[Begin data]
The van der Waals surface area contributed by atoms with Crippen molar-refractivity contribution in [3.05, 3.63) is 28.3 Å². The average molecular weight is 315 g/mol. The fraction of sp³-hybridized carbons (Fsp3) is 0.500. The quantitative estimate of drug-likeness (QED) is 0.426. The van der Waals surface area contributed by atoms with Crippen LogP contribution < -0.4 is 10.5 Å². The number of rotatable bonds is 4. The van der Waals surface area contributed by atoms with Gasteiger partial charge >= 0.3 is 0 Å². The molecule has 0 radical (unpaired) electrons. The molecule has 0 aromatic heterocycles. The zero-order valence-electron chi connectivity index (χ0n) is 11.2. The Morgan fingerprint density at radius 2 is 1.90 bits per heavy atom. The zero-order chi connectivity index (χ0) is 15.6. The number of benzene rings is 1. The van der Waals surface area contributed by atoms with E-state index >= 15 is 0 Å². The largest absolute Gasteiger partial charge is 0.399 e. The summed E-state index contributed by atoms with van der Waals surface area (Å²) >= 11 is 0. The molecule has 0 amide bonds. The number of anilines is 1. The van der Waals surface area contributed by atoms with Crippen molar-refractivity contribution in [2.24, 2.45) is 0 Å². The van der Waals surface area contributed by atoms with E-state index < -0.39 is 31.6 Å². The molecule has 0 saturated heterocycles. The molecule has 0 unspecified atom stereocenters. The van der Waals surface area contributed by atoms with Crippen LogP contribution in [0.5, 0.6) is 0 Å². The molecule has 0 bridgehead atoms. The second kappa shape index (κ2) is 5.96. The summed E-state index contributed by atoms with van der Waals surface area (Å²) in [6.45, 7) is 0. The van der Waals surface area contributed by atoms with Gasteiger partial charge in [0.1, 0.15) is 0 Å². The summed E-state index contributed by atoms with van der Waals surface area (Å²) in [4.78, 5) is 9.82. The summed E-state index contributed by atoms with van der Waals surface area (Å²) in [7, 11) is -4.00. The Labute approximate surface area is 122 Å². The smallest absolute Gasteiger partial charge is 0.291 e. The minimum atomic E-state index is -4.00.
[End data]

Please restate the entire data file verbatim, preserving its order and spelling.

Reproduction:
The van der Waals surface area contributed by atoms with Crippen molar-refractivity contribution in [3.05, 3.63) is 28.3 Å². The average molecular weight is 315 g/mol. The fraction of sp³-hybridized carbons (Fsp3) is 0.500. The quantitative estimate of drug-likeness (QED) is 0.426. The van der Waals surface area contributed by atoms with Crippen LogP contribution < -0.4 is 10.5 Å². The number of rotatable bonds is 4. The van der Waals surface area contributed by atoms with Gasteiger partial charge >= 0.3 is 0 Å². The molecule has 0 radical (unpaired) electrons. The molecule has 0 aromatic heterocycles. The zero-order valence-electron chi connectivity index (χ0n) is 11.2. The Morgan fingerprint density at radius 2 is 1.90 bits per heavy atom. The zero-order chi connectivity index (χ0) is 15.6. The number of benzene rings is 1. The van der Waals surface area contributed by atoms with E-state index >= 15 is 0 Å². The largest absolute Gasteiger partial charge is 0.399 e. The summed E-state index contributed by atoms with van der Waals surface area (Å²) >= 11 is 0. The molecule has 0 amide bonds. The number of anilines is 1. The van der Waals surface area contributed by atoms with Crippen molar-refractivity contribution in [2.24, 2.45) is 0 Å². The van der Waals surface area contributed by atoms with E-state index < -0.39 is 31.6 Å². The molecule has 0 saturated heterocycles. The molecule has 0 unspecified atom stereocenters. The van der Waals surface area contributed by atoms with Crippen LogP contribution in [0.5, 0.6) is 0 Å². The molecule has 0 bridgehead atoms. The second kappa shape index (κ2) is 5.96. The summed E-state index contributed by atoms with van der Waals surface area (Å²) in [6.45, 7) is 0. The van der Waals surface area contributed by atoms with Gasteiger partial charge in [0.1, 0.15) is 0 Å². The summed E-state index contributed by atoms with van der Waals surface area (Å²) in [4.78, 5) is 9.82. The summed E-state index contributed by atoms with van der Waals surface area (Å²) in [7, 11) is -4.00. The Labute approximate surface area is 122 Å². The smallest absolute Gasteiger partial charge is 0.291 e. The minimum atomic E-state index is -4.00.